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IGHID is the engine that drives UNC’s global health research, in a culture that both inspires and unites people who are working to solve global health problems. Sandy Barnhart is known for her multiple skills and contributions to grant management, and she’s passionate about IGHID’s purpose.

sandy-barn hart-iamighid
When Ryan White died, Sandy Barnhart was 12 years old. That’s when the prevention of HIV/AIDS became her passion. Today, she has a tattoo of an AIDS ribbon, pierced by a dagger.

1) What do you do as financial coordinator for IGHID’s Clinical Trials Unit (CTU)? 

I negotiate clinical trial budgets with industry sponsors and work with the clinical research team to develop internal budgets for the Office of Sponsored Programs. I work closely with the finance team at Moses Cone, our Greensboro Clinical Research Site (CRS), and regularly meet with Susan Pedersen (CTU Program Manager) and Erin Hoffman (Chapel Hill CRS Operations Manager) to discuss financial status or new studies. I participate in monthly accounting and operations meetings with the Malawi and Vietnam CRS. Right now, we’re working on a large progress report, due October 1, and that truly requires a team effort.

2) What do you do with the grant management team?

I help with the development and processing of federal, non-profit, and industry applications for general IGHID faculty.  This includes a variety of grant mechanisms and complexity levels.  Once a grant is awarded, I work closely with the post-award team and am involved with a project until it has been closed out.

3) Why is your work important?

I am jokingly referred to as a Swiss Army Knife because of my long and varied research background. My job requires an understanding of the overall federal research regulations as well as day-to-day financial questions. I don’t really have one specific role in IGHID because I help out wherever I am needed.

4) How long have you worked with IGHID?

I’ve been at UNC since 2000, but I began working with IGHID part time in 2017. I was the research manager in Ophthalmology at the time, and it was supposed to be a six-week arrangement.  I joined IGHID full-time in August 2021.

5) Why did you join IGHID?

I was 12 years old when Ryan White died, and the prevention of HIV/AIDS became my passion. I sent a sympathy card to his mother Jeanne and sister Andrea (now part of a digital collection at the Indiana Children’s Museum). I did my 9th grade science project on the myths surrounding how HIV/AIDS is spread, and I volunteered with the AIDS Resource Center of Wisconsin while in college working with at-risk youth.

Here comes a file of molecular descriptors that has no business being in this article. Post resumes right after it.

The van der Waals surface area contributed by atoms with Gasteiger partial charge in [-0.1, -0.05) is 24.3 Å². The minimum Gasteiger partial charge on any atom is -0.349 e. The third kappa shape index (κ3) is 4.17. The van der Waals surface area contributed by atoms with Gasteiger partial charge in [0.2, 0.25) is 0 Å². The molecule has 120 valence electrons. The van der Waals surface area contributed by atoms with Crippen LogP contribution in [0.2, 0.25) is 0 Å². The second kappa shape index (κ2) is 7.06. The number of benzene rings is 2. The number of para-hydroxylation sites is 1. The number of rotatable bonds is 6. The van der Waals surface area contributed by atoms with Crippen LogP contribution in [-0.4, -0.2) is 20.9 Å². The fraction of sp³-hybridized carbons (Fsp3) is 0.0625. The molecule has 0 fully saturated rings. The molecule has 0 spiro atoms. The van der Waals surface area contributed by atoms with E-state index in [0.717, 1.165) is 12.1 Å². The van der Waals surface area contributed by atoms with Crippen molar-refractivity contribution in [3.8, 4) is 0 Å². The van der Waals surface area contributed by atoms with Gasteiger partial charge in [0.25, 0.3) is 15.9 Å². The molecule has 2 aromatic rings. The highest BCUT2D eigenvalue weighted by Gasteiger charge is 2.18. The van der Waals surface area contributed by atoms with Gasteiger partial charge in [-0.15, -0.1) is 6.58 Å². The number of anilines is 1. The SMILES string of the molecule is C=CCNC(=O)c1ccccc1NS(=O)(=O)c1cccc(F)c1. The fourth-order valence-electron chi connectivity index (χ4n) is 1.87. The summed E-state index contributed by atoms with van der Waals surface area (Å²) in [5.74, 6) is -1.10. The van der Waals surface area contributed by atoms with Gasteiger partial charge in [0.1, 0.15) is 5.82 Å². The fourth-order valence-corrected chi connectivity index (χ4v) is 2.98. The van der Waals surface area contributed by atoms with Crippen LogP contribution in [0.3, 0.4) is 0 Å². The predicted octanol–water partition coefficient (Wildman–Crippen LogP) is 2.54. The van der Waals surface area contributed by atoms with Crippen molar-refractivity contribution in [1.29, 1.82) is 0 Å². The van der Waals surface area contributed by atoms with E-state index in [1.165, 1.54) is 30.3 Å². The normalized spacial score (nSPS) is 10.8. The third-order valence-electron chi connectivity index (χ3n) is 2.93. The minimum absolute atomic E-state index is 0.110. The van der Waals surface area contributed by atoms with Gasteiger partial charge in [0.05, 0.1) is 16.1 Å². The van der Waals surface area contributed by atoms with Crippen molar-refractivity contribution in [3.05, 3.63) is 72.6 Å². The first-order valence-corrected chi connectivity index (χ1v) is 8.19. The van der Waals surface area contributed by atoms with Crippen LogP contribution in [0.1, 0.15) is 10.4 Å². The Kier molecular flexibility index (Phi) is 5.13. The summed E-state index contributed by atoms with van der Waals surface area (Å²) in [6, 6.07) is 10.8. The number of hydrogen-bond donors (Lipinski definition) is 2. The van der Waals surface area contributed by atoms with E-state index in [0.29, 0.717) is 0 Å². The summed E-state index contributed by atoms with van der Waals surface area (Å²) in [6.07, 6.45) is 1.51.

When I moved to North Carolina and started working as a temp in Ophthalmology, I interviewed for a position at the Center For Aids Research (CFAR) but was not hired because I didn’t have any research experience. I stayed in Ophthalmology and became the study coordinator for the Longitudinal Study of Ocular Complications of AIDS until it was shut down during the sequester in 2013. When Lou Anne Loschin (Post-Award Manager) asked for part-time help in IGHID Pre-Award, I jumped at the chance. Later that year, Cheryl Marcus was planning to retire as the CTU Director and asked me if I would be interested in the joining the CTU management team. At that time, my career came full circle and the rest is history.

6) How would you describe IGHID to someone who may be considering employment?

 I feel like IGHID truly makes a difference throughout the world, and it is exciting to be involved in ground-breaking research and technology. We are game changers.

7) What do you most enjoy about your work?

I love being part of something much bigger than myself.  When I work on a new grant application with a faculty member, I really get excited about the science.  In addition to my position in IGHID, I am education coordinator for the UNC Network for Research Professionals.

8) What is a typical day like for you?

I wake at 5 am and after I eat breakfast, I check email to see if anything came in overnight from Malawi or Vietnam that I would have to address first.  I start my work day at 7:30 am, but I always try to have a plan for how my day will flow, sometimes that works and sometimes it doesn’t. Monday through Thursday I join the grant management team for a 9 am meeting. The rest of the day is usually busy with meetings with faculty working on grants, the CTU team, or other departments or sponsors. Family and work-life balance is important to me, so I end my work day at 4:30 pm.

9) What’s something about you that not many people know?

I have a tattoo with a dagger through an AIDS ribbon. I designed it myself.

The Institute for Global Health & Infectious Diseases (IGHID) attracts people who are driven to make big change. From principal investigators and grant managers to regulatory specialists and study coordinators, everyone has an important role to play in what we do. We are pleased to highlight colleagues who proudly serve IGHID.